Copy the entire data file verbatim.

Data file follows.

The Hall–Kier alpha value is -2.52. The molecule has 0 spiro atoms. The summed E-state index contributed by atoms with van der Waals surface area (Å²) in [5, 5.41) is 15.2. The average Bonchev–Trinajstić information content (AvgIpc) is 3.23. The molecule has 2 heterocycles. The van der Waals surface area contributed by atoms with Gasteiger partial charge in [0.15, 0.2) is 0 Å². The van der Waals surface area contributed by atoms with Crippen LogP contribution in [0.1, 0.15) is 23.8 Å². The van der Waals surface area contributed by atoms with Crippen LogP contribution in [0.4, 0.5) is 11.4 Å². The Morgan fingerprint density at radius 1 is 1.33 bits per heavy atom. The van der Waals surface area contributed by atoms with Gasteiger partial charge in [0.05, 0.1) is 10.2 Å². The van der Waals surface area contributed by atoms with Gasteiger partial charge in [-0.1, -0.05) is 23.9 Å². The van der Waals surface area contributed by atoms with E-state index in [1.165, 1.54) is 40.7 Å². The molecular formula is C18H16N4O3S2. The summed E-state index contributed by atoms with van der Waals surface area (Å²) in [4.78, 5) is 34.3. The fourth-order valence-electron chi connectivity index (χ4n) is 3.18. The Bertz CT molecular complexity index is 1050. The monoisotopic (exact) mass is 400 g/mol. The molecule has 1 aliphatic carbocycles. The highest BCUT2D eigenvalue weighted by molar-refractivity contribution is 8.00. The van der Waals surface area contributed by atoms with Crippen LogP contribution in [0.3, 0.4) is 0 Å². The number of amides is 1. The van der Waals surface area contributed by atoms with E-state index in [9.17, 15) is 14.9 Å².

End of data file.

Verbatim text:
The Hall–Kier alpha value is -2.52. The molecule has 0 spiro atoms. The summed E-state index contributed by atoms with van der Waals surface area (Å²) in [5, 5.41) is 15.2. The average Bonchev–Trinajstić information content (AvgIpc) is 3.23. The molecule has 2 heterocycles. The van der Waals surface area contributed by atoms with Gasteiger partial charge in [0.15, 0.2) is 0 Å². The van der Waals surface area contributed by atoms with Crippen LogP contribution in [0.1, 0.15) is 23.8 Å². The van der Waals surface area contributed by atoms with Crippen LogP contribution in [0.4, 0.5) is 11.4 Å². The Morgan fingerprint density at radius 1 is 1.33 bits per heavy atom. The van der Waals surface area contributed by atoms with Gasteiger partial charge in [0.05, 0.1) is 10.2 Å². The van der Waals surface area contributed by atoms with Gasteiger partial charge in [-0.1, -0.05) is 23.9 Å². The van der Waals surface area contributed by atoms with E-state index in [1.165, 1.54) is 40.7 Å². The molecular formula is C18H16N4O3S2. The summed E-state index contributed by atoms with van der Waals surface area (Å²) in [4.78, 5) is 34.3. The fourth-order valence-electron chi connectivity index (χ4n) is 3.18. The Bertz CT molecular complexity index is 1050. The monoisotopic (exact) mass is 400 g/mol. The molecule has 1 aliphatic carbocycles. The highest BCUT2D eigenvalue weighted by molar-refractivity contribution is 8.00. The van der Waals surface area contributed by atoms with Crippen LogP contribution in [0.3, 0.4) is 0 Å². The number of amides is 1. The van der Waals surface area contributed by atoms with E-state index in [9.17, 15) is 14.9 Å².